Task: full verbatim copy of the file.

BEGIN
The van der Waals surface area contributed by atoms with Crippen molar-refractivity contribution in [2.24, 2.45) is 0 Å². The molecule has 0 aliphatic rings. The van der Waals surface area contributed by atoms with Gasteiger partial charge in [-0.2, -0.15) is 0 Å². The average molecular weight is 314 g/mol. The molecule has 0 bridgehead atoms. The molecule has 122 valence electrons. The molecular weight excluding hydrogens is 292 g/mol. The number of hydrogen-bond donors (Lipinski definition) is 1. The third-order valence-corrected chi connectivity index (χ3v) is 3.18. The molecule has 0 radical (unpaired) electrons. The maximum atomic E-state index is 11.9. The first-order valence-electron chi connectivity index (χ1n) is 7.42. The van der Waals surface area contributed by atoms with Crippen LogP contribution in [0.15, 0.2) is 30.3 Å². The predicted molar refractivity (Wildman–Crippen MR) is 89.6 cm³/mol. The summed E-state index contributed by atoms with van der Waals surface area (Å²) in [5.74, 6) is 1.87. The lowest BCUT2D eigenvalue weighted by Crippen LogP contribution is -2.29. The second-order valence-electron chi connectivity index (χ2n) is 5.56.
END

The van der Waals surface area contributed by atoms with Crippen molar-refractivity contribution in [2.24, 2.45) is 0 Å². The molecule has 0 aliphatic rings. The van der Waals surface area contributed by atoms with Gasteiger partial charge in [-0.2, -0.15) is 0 Å². The average molecular weight is 314 g/mol. The molecule has 0 bridgehead atoms. The molecule has 122 valence electrons. The molecular weight excluding hydrogens is 292 g/mol. The number of hydrogen-bond donors (Lipinski definition) is 1. The third-order valence-corrected chi connectivity index (χ3v) is 3.18. The molecule has 0 radical (unpaired) electrons. The maximum atomic E-state index is 11.9. The first-order valence-electron chi connectivity index (χ1n) is 7.42. The van der Waals surface area contributed by atoms with Crippen LogP contribution in [0.15, 0.2) is 30.3 Å². The predicted molar refractivity (Wildman–Crippen MR) is 89.6 cm³/mol. The summed E-state index contributed by atoms with van der Waals surface area (Å²) in [5.74, 6) is 1.87. The lowest BCUT2D eigenvalue weighted by Crippen LogP contribution is -2.29. The second-order valence-electron chi connectivity index (χ2n) is 5.56.